Slouching Towards Bethlehem

By Joan Didion,

Book cover of Slouching Towards Bethlehem: Essays

Book description

Joan Didion's savage masterpiece, which, since first publication in 1968, has been acknowledged as an unparalleled report on the state of America during the upheaval of the Sixties Revolution.

We forget all too soon the things we thought we could never forget. We forget the loves and the betrayals alike,…

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Why read it?

6 authors picked Slouching Towards Bethlehem as one of their favorite books. Why do they recommend it?

I’ll end with a book that started it all for me!

I still remember, in the year 2010, reaching the end of the essay "Goodbye to All That" where the date of publication is noted—1967—and how startled I was to realize something that feels so contemporary and alive had been written decades earlier. As in so much of her work, in this collection Didion offers vivid details from her life and brings her extraordinary powers of analysis to understanding their meaning.

As she once put it herself—in another essay, "Why I Write"—"Had I been blessed with even limited access to…

Slouching Towards Bethlehem is a master class in how to write a personal essay. Every essay Didion writes in any of her books is beautifully rendered—she doesn’t waste a word—as well as emotionally engaging and well reported and researched. Whatever she’s writing about—politics, California, rock musicians—you are there with her, on the scene. The book’s preface explains how and why Didion did what she did and contains this nugget of truth: Writers are always selling somebody out. And the title essay is simply the best piece of writing I’ve ever read about Haight-Ashbury and the 1960s.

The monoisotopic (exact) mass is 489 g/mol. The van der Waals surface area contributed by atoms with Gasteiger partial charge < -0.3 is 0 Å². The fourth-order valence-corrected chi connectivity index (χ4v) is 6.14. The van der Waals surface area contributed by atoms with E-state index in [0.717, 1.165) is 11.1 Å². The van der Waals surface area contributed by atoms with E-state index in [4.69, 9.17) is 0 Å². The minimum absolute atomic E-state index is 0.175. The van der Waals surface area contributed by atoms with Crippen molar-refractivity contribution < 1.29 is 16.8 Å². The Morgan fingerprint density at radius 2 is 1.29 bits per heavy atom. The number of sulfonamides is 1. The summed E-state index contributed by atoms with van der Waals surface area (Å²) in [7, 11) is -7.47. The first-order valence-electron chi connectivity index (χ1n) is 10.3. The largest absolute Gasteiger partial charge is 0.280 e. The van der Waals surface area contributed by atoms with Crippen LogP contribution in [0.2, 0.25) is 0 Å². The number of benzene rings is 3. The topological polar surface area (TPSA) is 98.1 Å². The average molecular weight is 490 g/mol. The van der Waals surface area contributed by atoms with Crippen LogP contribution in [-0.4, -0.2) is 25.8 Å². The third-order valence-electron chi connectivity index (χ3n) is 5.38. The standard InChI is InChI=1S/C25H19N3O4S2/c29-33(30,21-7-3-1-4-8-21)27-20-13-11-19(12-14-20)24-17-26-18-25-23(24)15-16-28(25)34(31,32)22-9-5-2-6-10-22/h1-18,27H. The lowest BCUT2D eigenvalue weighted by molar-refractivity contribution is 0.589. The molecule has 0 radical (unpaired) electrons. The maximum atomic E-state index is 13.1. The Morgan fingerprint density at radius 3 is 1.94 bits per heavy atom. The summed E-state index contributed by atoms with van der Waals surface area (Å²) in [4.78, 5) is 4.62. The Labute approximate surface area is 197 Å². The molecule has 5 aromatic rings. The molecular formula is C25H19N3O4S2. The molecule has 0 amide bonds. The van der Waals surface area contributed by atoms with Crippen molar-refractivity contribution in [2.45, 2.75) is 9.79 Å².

I’ve lived in California and feel that this is the most eloquent book that describes the Golden State from the perspective of a transplanted New Yorker. Though written in the 1960s, many of her observations are still cogent and on the mark, yet, at the same time, they are also revealing about the author. In her essay, “Goodbye to All That,” she wrote, “For a lot of the time I was in New York, I used a perfume called Fleurs de Rocaille, and then L’Air du Temps, and not the trace of either can short-circuit my connections for the rest…

From Julia's list on what drives an artist.

Simply put, the death knell of the sixties clearly explained. My favorite turbulent decade as described by my all-time favorite author. Didion’s style is incisive and brilliant, and she manages to find the exact moments in the demise of the hippie movement that define both its idealism and cynicism. The children in her essay, the titular Slouching Towards Bethlehem made me want to write about the impact this social movement had on children born into it. She chooses her defining moments so well! Didion’s essays made me understand how both non-fiction and essay could move me, emotionally, in the same…

Joan Didion is one of my all-time favorite writers. Ever. Full stop. Choosing one book by this remarkable journalist and author was difficult, but this collection of essays—centered mainly on Didion’s experiences reporting on life during the late ‘60s in California—showcases not only her talents as a storyteller, but also her uncanny ability to at once inhabit and observe events. I have read it multiple times and find something new to admire with every visit to her prose.

From Denise's list on on or by maverick women.

Just because it’s journalism doesn’t mean the writing has to be boring. Just read Joan Didion:

“This is the California where it is easy to Dial-A-Devotion, but hard to buy a book. This is the country in which a belief in the literal interpretation of Genesis has slipped imperceptibly into a belief in the literal interpretation of Double Indemnity, the country of the teased hair and the Capris and the girls for whom all life’s promise comes down to a waltz-length white wedding dress and the birth of a Kimberly or a Sherry or a Debbi and a Tijuana divorce…

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